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• ## Re:Laws of Probability of a Coin Toss

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• Here is a possible strategy for the seven prisonners, if each of them is able to see the 6 other coins : (I write H for Head and T for Head, for example 4H2T
Message 1 of 9 , Feb 1, 2001
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Here is a possible strategy for the seven prisonners, if each of them
is able to see the 6 other coins :
(I write H for Head and T for Head, for example 4H2T means "4 Heads and 2
Tails")

Each prisonner seeing 3H3T, 5H1T or 1H5T should pass
Each prisonner seeing 4H2T or 6H should guess T
Each prisonner seeing 2H4T or 6T should guess H

Using this strategy, the prisonners will win if the seven coins are 4H3T,
3H4T, 6H1T or 1H6T, and lost if they are 5H2T, 2H5T, 7H or 7T.
Their probability to win is 21/32, something like 65%. This is quite high,
but is it the best possible strategy ???

Myriam
• In search of an optimal strategy, 65% looks good, but...  Just driving home the dimensions of the problem...   If each person can see the other six coins,
Message 1 of 9 , Feb 1, 2001
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In search of an optimal strategy, 65% looks good, but...  Just driving home the dimensions of the problem...

If each person can see the other six coins, (and not know which is whose), then what each person sees can be mapped to one of A = {0, 1, 2, 3, 4, 5, 6} - by assigning 1 to heads and 0 to tails.  (Of course, if you knew whose coin was each, this set will include 2^6 choices, not just 7).  Any strategy must be then a function from A to B = {H, T, P}, where P is pass. Here, the optimal strategy for each prisoner appears to be the same (- this wouldn't be the case if they knew which coin was whose).  For any strategy S: A -> B, one can evaluate the associated probability of success p(S), and we need to find S which is maximises p(S).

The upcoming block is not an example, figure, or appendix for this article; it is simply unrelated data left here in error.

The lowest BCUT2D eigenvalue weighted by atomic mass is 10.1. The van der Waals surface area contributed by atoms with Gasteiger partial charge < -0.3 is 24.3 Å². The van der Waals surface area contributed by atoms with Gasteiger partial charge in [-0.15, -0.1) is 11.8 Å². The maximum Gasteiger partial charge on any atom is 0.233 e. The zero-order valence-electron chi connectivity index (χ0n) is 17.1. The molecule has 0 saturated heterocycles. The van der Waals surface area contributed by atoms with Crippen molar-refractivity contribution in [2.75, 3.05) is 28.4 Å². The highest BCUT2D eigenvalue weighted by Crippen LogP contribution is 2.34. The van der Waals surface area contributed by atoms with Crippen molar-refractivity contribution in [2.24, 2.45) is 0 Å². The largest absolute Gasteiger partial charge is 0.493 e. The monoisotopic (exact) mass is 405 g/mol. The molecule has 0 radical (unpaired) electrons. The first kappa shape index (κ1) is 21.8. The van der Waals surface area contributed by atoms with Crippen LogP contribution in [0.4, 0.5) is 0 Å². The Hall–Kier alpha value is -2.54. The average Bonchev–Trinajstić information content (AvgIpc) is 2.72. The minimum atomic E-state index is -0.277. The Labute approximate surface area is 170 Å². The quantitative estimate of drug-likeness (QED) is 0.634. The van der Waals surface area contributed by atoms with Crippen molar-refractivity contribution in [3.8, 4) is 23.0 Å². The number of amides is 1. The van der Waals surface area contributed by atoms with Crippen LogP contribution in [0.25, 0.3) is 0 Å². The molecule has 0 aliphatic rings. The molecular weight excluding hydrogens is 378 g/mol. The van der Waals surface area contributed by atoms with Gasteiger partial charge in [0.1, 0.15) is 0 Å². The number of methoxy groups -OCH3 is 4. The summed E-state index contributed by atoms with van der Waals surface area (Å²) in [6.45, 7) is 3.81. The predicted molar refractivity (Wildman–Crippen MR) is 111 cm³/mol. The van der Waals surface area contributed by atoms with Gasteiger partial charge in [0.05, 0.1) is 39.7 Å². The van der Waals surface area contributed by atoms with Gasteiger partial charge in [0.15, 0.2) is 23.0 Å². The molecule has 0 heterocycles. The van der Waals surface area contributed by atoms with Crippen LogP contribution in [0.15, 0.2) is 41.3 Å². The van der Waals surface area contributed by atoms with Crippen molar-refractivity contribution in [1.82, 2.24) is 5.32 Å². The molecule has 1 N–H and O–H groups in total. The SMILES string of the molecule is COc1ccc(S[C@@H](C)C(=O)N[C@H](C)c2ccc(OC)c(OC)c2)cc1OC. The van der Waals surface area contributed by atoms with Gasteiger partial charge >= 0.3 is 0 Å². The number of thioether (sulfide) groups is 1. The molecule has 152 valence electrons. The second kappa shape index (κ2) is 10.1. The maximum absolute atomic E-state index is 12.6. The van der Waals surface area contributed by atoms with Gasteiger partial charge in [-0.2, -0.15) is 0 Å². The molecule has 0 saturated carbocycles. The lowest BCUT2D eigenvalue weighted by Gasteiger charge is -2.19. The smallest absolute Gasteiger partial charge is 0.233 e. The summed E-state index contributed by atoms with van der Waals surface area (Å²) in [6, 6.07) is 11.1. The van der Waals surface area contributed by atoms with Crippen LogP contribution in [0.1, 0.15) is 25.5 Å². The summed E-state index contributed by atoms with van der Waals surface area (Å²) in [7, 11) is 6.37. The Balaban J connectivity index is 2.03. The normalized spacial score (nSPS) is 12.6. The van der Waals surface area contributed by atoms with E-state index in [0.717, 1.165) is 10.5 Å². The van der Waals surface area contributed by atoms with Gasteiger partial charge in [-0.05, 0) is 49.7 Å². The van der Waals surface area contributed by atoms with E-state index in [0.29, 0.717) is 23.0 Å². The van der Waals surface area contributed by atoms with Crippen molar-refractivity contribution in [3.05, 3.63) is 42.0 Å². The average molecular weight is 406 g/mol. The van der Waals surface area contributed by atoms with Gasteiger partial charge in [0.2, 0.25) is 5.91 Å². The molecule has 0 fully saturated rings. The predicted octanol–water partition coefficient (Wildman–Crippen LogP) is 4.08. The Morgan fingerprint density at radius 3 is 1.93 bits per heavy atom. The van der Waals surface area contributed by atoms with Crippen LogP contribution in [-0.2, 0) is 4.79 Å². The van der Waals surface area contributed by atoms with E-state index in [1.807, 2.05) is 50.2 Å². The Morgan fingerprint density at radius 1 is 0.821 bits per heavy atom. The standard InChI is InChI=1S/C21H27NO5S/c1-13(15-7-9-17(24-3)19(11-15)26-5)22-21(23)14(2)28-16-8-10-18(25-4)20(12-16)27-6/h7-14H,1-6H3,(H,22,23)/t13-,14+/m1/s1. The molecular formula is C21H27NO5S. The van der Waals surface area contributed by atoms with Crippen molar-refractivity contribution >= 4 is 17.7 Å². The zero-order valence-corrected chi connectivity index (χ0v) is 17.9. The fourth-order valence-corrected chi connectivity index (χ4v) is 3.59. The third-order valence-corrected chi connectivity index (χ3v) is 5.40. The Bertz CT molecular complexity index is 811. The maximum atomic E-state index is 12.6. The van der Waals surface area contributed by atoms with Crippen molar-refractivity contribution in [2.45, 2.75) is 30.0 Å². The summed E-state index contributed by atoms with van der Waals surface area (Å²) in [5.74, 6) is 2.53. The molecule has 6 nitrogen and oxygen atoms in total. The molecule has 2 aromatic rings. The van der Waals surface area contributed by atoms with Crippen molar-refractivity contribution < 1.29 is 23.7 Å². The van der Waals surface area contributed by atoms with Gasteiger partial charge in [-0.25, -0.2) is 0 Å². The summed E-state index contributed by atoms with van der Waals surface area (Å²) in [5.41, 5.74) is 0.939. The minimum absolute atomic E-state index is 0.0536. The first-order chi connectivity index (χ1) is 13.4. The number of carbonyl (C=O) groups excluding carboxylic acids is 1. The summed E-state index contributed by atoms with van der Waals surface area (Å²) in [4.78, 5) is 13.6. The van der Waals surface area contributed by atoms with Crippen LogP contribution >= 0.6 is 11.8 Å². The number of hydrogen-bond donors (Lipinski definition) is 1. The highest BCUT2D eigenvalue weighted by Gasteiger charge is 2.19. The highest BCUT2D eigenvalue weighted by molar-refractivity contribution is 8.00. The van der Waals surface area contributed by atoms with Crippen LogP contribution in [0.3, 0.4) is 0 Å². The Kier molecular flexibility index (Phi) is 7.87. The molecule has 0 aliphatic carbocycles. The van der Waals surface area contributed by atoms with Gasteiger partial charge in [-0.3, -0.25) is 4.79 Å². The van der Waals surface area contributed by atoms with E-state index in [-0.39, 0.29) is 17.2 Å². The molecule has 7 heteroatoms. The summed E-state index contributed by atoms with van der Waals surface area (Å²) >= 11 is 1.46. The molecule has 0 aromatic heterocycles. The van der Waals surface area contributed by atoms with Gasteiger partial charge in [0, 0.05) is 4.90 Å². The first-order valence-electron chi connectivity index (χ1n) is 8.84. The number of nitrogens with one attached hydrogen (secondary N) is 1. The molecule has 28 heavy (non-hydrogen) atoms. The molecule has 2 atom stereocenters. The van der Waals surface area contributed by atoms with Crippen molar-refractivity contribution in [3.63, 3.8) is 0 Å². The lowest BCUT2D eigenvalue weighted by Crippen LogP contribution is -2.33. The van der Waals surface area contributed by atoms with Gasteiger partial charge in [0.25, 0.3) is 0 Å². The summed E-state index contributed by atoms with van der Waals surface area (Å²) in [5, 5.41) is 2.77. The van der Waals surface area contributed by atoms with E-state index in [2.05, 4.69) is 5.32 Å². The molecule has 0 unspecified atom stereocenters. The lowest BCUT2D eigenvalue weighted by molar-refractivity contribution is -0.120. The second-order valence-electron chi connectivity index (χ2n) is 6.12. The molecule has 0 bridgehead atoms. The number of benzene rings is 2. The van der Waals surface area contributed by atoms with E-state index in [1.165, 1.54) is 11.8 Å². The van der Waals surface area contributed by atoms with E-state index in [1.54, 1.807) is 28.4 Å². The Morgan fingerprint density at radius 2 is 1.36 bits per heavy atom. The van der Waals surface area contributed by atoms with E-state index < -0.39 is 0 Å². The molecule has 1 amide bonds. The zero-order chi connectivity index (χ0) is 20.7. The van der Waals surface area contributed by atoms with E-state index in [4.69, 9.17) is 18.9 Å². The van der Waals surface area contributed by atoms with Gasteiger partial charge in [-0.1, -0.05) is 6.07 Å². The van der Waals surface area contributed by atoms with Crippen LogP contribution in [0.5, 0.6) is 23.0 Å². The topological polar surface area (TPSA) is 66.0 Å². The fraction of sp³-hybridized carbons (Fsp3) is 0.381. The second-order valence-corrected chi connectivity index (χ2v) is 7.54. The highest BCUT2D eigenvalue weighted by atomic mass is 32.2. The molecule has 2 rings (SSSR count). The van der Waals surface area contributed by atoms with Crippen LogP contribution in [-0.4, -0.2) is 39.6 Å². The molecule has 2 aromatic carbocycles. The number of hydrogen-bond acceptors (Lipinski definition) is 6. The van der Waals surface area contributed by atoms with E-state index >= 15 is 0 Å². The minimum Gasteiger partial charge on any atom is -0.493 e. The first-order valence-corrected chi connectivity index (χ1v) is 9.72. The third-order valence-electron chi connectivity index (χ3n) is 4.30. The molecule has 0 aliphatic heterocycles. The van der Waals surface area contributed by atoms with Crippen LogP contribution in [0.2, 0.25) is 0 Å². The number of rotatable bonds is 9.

There are 3^7 = 2187 choices for S.  To evaluate p(S), we need to work out how each S performs in 2^7 = 128 cases.  I guess one could write a program and find the best S, but trying out by hand seems unwieldy.  We may be able to cut things down two by using the symmetry between H & T, etc.

There is the another possible dimension - if you include mixed/ random strategies - say a strategy could be if observed total is odd, the prisoner guesses H with probability p, T with probability q, and passes every other time.  This of course complicates things, but seems legitimate strategy to me.

I think the problem should be solved by analysis rather than enumeration, and the proof should be able to prove the optimum is valid even over the mixed strategies...    Where did this come up, BTW?
-----Original Message-----
From: Myriam Fradon [mailto:myriam.fradon@...]
Sent: Thursday, February 01, 2001 1:43 PM
To: probability@yahoogroups.com
Cc: fradon@...-lille1.fr
Subject: [probability] Re:Laws of Probability of a Coin Toss

Here is a possible strategy for the seven prisonners, if each of them
is able to see the 6 other coins :
(I write H for Head and T for Head, for example 4H2T means "4 Heads and 2
Tails")

Each prisonner seeing 3H3T, 5H1T or 1H5T should pass
Each prisonner seeing 4H2T or 6H should guess T
Each prisonner seeing 2H4T or 6T should guess H

Using this strategy, the prisonners will win if the seven coins are 4H3T,
3H4T, 6H1T or 1H6T, and lost if they are 5H2T, 2H5T, 7H or 7T.
Their probability to win is 21/32, something like 65%. This is quite high,
but is it the best possible strategy ???

Myriam

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